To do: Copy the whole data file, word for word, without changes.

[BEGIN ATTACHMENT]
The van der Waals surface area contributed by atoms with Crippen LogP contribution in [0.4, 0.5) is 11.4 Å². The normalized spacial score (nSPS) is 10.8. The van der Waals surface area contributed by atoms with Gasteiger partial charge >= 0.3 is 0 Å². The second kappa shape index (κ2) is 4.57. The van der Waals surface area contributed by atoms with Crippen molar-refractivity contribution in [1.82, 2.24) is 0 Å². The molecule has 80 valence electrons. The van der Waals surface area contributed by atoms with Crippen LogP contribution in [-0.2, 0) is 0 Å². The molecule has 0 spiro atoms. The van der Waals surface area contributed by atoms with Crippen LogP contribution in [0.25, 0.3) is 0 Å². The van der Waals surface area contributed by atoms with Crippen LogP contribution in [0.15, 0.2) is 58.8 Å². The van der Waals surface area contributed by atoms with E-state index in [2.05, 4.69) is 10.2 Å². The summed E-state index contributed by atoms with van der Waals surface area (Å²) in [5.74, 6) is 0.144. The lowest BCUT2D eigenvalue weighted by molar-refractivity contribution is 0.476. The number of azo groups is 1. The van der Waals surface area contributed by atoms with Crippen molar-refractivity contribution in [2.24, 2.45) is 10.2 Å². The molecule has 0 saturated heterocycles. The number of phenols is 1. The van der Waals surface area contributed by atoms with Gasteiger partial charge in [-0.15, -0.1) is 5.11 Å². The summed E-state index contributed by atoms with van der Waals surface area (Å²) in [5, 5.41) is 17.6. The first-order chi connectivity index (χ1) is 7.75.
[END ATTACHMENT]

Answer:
The van der Waals surface area contributed by atoms with Crippen LogP contribution in [0.4, 0.5) is 11.4 Å². The normalized spacial score (nSPS) is 10.8. The van der Waals surface area contributed by atoms with Gasteiger partial charge >= 0.3 is 0 Å². The second kappa shape index (κ2) is 4.57. The van der Waals surface area contributed by atoms with Crippen molar-refractivity contribution in [1.82, 2.24) is 0 Å². The molecule has 80 valence electrons. The van der Waals surface area contributed by atoms with Crippen LogP contribution in [-0.2, 0) is 0 Å². The molecule has 0 spiro atoms. The van der Waals surface area contributed by atoms with Crippen LogP contribution in [0.25, 0.3) is 0 Å². The van der Waals surface area contributed by atoms with Crippen LogP contribution in [0.15, 0.2) is 58.8 Å². The van der Waals surface area contributed by atoms with E-state index in [2.05, 4.69) is 10.2 Å². The summed E-state index contributed by atoms with van der Waals surface area (Å²) in [5.74, 6) is 0.144. The lowest BCUT2D eigenvalue weighted by molar-refractivity contribution is 0.476. The number of azo groups is 1. The van der Waals surface area contributed by atoms with Crippen molar-refractivity contribution in [2.24, 2.45) is 10.2 Å². The molecule has 0 saturated heterocycles. The number of phenols is 1. The van der Waals surface area contributed by atoms with Gasteiger partial charge in [-0.15, -0.1) is 5.11 Å². The summed E-state index contributed by atoms with van der Waals surface area (Å²) in [5, 5.41) is 17.6. The first-order chi connectivity index (χ1) is 7.75.